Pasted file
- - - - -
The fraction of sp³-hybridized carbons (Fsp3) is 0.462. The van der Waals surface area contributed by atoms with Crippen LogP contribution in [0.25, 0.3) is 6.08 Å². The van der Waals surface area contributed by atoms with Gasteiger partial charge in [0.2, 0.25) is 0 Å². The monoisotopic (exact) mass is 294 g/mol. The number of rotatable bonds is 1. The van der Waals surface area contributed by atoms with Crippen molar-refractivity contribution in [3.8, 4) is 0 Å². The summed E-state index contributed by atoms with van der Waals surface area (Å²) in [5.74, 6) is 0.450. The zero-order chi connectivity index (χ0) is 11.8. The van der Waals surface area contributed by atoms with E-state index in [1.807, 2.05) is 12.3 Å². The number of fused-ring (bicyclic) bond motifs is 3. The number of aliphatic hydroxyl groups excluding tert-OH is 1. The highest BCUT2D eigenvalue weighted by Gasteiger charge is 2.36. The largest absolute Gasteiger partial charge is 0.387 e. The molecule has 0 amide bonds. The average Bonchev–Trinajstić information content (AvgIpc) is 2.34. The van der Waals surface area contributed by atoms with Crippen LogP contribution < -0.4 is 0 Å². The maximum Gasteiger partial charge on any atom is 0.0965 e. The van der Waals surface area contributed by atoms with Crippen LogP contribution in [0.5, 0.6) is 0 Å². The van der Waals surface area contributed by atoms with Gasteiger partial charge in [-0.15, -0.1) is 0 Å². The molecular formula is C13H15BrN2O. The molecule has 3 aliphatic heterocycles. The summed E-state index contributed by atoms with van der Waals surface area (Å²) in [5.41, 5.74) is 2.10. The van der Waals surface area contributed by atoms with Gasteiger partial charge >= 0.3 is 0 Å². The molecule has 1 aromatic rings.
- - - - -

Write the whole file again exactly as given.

The fraction of sp³-hybridized carbons (Fsp3) is 0.462. The van der Waals surface area contributed by atoms with Crippen LogP contribution in [0.25, 0.3) is 6.08 Å². The van der Waals surface area contributed by atoms with Gasteiger partial charge in [0.2, 0.25) is 0 Å². The monoisotopic (exact) mass is 294 g/mol. The number of rotatable bonds is 1. The van der Waals surface area contributed by atoms with Crippen molar-refractivity contribution in [3.8, 4) is 0 Å². The summed E-state index contributed by atoms with van der Waals surface area (Å²) in [5.74, 6) is 0.450. The zero-order chi connectivity index (χ0) is 11.8. The van der Waals surface area contributed by atoms with E-state index in [1.807, 2.05) is 12.3 Å². The number of fused-ring (bicyclic) bond motifs is 3. The number of aliphatic hydroxyl groups excluding tert-OH is 1. The highest BCUT2D eigenvalue weighted by Gasteiger charge is 2.36. The largest absolute Gasteiger partial charge is 0.387 e. The molecule has 0 amide bonds. The average Bonchev–Trinajstić information content (AvgIpc) is 2.34. The van der Waals surface area contributed by atoms with Crippen LogP contribution < -0.4 is 0 Å². The maximum Gasteiger partial charge on any atom is 0.0965 e. The van der Waals surface area contributed by atoms with Crippen LogP contribution in [0.5, 0.6) is 0 Å². The van der Waals surface area contributed by atoms with Gasteiger partial charge in [-0.15, -0.1) is 0 Å². The molecular formula is C13H15BrN2O. The molecule has 3 aliphatic heterocycles. The summed E-state index contributed by atoms with van der Waals surface area (Å²) in [5.41, 5.74) is 2.10. The van der Waals surface area contributed by atoms with Gasteiger partial charge >= 0.3 is 0 Å². The molecule has 1 aromatic rings.